Level 3 Communications and the perpetual game of ISP "Chicken"
Level 3 Communications recently published an excellent article on their blog titled "Chicken". The article scratches the surface of a well-known problem whereby ISPs abuse their monopoly power controlling the "last-mile" of Internet connectivity, or the connection from a regional fiber backbone to a neighborhood or house.
Since ISPs have so much market power, they deliberately allow their networks to get congested, which harms bandwidth intensive services such as Netflix. When their customers begin to complain, they demand a toll from Netflix to upgrade their network. Customers can complain, but they usually don't have a comparable service in town to switch to. With this spectacular display of arrogance, ISPs can then collect money from their customers who pay for quality Internet access, but not actually deliver any such thing. They then wait until Internet content creators such as Netflix and Amazon pay an extra toll/bribe/fee before the ISP expands their network pipes.
A few hours ago, Level 3 posted a very in-depth follow up article about this issue. One excerpt from the blog post about Level 3's peering connections is particularly damning:
A port that is on average utilised at 90 percent will be saturated, dropping packets, for several hours a day. We have congested ports saturated to those levels with 12 of our 51 peers. Six of those 12 have a single congested port, and we are both (Level 3 and our peer) in the process of making upgrades – this is business as usual and happens occasionally as traffic swings around the Internet as customers change providers.
That leaves the remaining six peers with congestion on almost all of the interconnect ports between us. Congestion that is permanent, has been in place for well over a year and where our peer refuses to augment capacity. They are deliberately harming the service they deliver to their paying customers. They are not allowing us to fulfil the requests their customers make for content.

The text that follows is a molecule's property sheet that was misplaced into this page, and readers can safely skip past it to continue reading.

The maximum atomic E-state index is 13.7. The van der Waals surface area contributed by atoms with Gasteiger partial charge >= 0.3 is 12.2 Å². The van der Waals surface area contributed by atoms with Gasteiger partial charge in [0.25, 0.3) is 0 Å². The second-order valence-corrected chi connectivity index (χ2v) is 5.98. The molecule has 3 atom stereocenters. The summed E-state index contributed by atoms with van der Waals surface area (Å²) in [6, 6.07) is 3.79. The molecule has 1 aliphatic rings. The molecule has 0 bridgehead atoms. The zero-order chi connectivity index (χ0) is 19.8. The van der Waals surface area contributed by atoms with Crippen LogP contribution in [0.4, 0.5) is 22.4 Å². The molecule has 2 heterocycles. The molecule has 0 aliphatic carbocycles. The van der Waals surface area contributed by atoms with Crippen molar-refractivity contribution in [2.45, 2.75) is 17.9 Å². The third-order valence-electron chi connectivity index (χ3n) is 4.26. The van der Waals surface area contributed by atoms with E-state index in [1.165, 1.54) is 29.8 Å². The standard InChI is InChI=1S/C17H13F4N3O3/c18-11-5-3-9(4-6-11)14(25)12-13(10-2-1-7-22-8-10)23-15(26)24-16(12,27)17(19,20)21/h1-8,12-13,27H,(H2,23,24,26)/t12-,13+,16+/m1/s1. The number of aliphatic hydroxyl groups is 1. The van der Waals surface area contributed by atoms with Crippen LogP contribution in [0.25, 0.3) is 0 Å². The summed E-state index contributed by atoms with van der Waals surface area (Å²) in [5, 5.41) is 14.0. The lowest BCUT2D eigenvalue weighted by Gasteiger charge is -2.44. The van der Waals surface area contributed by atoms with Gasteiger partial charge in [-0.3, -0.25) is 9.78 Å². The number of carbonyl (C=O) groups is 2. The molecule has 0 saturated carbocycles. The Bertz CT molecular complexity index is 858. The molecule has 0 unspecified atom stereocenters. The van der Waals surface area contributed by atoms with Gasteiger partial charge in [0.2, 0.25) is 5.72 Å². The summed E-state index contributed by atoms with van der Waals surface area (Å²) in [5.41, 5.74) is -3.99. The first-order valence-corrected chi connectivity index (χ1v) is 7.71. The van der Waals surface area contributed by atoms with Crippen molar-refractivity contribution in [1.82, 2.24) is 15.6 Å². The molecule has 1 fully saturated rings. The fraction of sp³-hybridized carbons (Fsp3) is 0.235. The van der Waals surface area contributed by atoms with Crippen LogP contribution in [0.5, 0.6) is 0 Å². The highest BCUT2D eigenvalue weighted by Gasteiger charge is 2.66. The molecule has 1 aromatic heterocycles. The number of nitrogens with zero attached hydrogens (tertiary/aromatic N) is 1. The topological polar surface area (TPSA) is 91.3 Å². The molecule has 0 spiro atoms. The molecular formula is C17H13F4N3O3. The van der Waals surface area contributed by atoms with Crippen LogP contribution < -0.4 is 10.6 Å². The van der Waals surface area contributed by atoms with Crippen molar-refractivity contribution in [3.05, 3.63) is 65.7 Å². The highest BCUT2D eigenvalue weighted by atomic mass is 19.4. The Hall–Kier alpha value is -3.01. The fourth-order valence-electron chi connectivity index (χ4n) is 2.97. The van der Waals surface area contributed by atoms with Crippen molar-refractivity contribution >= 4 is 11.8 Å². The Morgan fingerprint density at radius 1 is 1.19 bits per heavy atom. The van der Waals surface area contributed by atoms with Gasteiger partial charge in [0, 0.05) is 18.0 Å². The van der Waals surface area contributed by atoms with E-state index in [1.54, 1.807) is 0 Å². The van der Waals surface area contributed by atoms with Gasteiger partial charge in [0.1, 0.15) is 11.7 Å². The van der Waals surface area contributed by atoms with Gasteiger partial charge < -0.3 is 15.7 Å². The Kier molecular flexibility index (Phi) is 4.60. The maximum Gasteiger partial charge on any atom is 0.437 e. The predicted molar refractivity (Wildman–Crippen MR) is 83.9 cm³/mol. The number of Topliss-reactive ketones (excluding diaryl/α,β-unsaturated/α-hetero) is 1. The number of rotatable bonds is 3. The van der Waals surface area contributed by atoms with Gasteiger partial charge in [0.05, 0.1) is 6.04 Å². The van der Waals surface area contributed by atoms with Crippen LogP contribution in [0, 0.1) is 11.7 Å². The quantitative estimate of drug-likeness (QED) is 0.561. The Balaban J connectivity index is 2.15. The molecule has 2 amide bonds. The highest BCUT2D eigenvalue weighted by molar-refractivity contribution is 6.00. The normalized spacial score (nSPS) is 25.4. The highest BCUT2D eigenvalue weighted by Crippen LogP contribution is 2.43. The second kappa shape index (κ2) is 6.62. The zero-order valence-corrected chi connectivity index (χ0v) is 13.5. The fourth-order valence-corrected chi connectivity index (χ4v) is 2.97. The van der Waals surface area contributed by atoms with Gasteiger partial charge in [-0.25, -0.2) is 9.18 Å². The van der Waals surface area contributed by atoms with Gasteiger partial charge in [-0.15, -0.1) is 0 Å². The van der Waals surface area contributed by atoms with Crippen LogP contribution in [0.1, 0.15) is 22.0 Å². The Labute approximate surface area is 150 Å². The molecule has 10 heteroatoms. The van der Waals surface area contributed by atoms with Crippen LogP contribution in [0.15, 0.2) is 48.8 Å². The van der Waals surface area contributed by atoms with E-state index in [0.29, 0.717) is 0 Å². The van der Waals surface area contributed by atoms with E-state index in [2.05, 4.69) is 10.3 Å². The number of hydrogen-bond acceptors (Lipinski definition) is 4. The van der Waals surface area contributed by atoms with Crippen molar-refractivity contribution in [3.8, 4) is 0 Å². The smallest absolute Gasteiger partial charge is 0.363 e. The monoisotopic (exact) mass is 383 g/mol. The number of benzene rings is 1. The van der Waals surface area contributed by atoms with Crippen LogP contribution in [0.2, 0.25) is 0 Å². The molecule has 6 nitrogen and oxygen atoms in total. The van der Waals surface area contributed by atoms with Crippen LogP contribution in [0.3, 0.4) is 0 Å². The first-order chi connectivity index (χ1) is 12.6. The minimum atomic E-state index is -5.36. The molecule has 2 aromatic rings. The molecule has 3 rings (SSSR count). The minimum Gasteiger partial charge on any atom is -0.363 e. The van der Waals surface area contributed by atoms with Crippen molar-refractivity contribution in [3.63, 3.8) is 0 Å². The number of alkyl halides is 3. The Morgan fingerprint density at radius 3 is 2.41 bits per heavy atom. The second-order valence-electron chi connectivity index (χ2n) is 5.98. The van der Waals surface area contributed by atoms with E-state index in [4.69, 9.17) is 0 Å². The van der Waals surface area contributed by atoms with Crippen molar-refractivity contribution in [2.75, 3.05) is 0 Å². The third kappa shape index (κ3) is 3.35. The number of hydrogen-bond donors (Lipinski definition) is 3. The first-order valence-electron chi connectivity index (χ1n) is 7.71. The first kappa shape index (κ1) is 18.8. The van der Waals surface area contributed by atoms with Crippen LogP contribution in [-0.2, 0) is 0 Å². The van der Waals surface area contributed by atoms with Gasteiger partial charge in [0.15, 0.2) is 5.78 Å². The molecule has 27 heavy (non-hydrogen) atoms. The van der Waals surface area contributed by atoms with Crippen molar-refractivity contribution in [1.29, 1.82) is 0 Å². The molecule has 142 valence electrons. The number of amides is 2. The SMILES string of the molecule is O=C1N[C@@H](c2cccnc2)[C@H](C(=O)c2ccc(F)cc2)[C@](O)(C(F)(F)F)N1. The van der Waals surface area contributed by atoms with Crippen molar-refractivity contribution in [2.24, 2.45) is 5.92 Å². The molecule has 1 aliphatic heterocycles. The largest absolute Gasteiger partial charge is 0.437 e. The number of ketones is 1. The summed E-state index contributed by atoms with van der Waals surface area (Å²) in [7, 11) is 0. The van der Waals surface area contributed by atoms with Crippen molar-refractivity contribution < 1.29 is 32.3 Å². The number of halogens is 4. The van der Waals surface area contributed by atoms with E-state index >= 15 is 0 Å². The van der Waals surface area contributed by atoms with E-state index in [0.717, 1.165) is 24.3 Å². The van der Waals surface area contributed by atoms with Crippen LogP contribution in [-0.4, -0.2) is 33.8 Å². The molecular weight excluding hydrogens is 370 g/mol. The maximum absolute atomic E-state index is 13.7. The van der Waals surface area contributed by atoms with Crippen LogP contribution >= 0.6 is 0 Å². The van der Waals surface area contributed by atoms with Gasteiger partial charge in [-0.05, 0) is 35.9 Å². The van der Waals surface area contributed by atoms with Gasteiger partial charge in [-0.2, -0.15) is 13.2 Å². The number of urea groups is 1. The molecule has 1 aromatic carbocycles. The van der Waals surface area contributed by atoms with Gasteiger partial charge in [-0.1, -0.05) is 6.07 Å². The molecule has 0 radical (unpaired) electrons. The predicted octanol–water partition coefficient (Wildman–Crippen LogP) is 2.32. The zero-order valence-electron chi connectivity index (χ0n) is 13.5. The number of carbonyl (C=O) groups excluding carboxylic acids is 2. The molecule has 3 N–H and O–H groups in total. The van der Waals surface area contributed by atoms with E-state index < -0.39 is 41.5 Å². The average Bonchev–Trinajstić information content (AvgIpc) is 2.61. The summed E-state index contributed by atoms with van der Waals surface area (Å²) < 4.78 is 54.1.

The section presented here refers to peering connections, or ports, between Level 3 and consumer broadband providers, such as Comcast Xfinity or AT&T U-Verse. Level 3 avoids mentioning the ISPs by name, presumably for legal reasons. But I'm sure you can use your imagination to figure out who at least one of these companies are.
Level 3 is stating as a fact that six major ISPs (five in the U.S.) are allowing their peering connections to the greater Internet to become congested on purpose. The ISPs aren't making any effort to address the problem and are therefore allowing the congestion to become "permanent." This leads to dropped packets and a poor Internet browsing experience for consumer broadband users, especially for streaming video or music. Level 3 then goes on to say that "All six [companies] are large Broadband consumer networks with a dominant or exclusive market share in their local market." But that part shouldn't come as any surprise to American ISP customers.
These two Level 3 blog writeups are definitely worth a read, since they offer an insider's take on the whole peering issue, and additionally, one that cannot be disputed. The revelations should also fan the flames of the public outcry resulting from the FCC's recent decision to throw in the towel on Net Neutrality.
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